Options For Non-Standard Homebuyers

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For many, owning a home is the pinnacle of what is considered the American Dream. You graduate high school, then attend college or a vocational training, and eventually set off into a career. And whether that career is white- or- blue-collar, you know you have really “made it” when you own your own home. Individuals who find their way to homeownership via this route are what we consider to be your more “standard” homebuyers. Meaning, they likely have a well-established history of steady employment and income, and an above-average credit score.

And while these standard homebuyers will have less obstacles before them on their way to homeownership, there are also options for people who are considered “nonstandard” buyers. What is a nonstandard buyer? These are buyers who may be faced with negative equity in their home, who can’t afford a down payment, or who have low or no credit.

If you find yourself in one of these nonstandard situations, fear not. Here are some options for you in your quest to homeownership…

Negative Equity

If you’ve ever heard anyone say they’re “upside down” on a home loan, it means they have negative equity. In short, they owe more on the loan than the market value of the house. (Inversely, someone with positive equity could sell their home for more money than they owe on their loan.)

Homebuyers who aren’t able to make a substantial down payment are more at risk to find themselves in this situation, while those who do make a substantial down payment take possession of their home with almost immediate equity. (On a side note: while the aforementioned is true overall, a very real fact is that no one is ever in absolute control of their home’s value, as home values can take an unfortunate dive in times of economic downturn or turmoil.)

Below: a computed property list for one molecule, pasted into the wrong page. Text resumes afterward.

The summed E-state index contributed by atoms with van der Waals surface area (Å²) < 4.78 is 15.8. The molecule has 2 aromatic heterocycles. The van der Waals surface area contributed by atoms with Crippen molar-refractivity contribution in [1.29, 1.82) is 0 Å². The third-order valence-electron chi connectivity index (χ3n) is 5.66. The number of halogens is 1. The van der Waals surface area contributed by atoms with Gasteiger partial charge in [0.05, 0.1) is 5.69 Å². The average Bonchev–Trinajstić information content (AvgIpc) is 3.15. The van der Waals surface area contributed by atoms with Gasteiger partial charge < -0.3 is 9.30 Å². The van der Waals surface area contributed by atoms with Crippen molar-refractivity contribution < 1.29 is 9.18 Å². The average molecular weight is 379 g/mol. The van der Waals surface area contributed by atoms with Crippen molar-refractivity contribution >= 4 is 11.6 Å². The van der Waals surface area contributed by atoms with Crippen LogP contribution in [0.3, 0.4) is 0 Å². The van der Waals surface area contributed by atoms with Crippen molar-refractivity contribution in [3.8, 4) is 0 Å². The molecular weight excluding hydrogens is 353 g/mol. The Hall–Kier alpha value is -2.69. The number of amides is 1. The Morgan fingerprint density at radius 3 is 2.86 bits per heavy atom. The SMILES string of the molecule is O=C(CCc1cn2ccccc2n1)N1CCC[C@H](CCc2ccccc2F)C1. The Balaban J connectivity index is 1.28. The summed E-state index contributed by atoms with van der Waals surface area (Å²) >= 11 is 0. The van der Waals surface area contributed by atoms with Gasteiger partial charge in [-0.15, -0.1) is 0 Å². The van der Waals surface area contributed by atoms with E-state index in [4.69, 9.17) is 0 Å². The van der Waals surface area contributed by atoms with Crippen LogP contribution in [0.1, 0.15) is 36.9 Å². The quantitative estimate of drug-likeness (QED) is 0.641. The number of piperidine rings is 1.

However, just because you find yourself with negative equity in your home does not mean you can’t sell your home and purchase another. If you have any cash savings, you can tap into that resource as an option to help increase your equity.

Little to No Down Payment

Home ownership is a staple of our economy – which is why government agencies and lenders have worked to expand the opportunity of homeownership to more people over the years. In the past, one of the biggest roadblocks for homebuyers when it came to a down payment was the requirement that they be made through conventional home loans. These loans often required a 20% down payment – and when homes often range in the hundreds of thousands of dollars, that requirement proved an obstacle impossible to surmount for many.

For buyers who have enough income to make their monthly mortgage payments, but don’t have a down payment saved up, there are a few 100% financing options available-minimum credit requirements do apply.

Other government-backed options include USDA loans for borrowers in rural areas, and VA loans for veterans. While both of these programs do have income requirements, they do not require a down payment to be approved, neither do they have a minimum credit score requirement. And for buyers who can afford a small down payment, there is the Federal Housing Administration’s loan program, which requires qualified buyers to only put down 3.5%.

There are also state-sponsored down payment assistance programs designed to aid qualified borrowers who may not have enough for a down payment, or who don't qualify for zero-down payment loans. Programs and requirements vary by state.

Poor or No Credit

Credit scores have a way of being the elephant in the room. And in fact, most people have less-than-perfect credit scores. Despite what some people think, a credit score does not reflect amount of income or wealth, but rather it helps gauge the potential likelihood of an individual repaying their debts. Thus, even if you can afford a down payment, if you have a low credit score or no score at all, coming into a home loan can be a challenge, to put it mildly. However, it’s not impossible.

One recourse can be the FHA loan program, which offers fixed-rate mortgages for buyers who have a credit score of 620. These loans do require a 3.5% down payment from FHA borrowers with a credit score over 620.

If you’ve always wanted to buy a home, but find yourself challenged with any of the situations mentioned above, hopefully you realize now that you might have more options than you thought. Homeownership is an experience that ideally everyone who wishes to should get the chance to enjoy, and we love it when we can help make those dreams come true. If you have any questions about your mortgage options, one of our Guardian Mortgage Professionals will gladly answer them for you.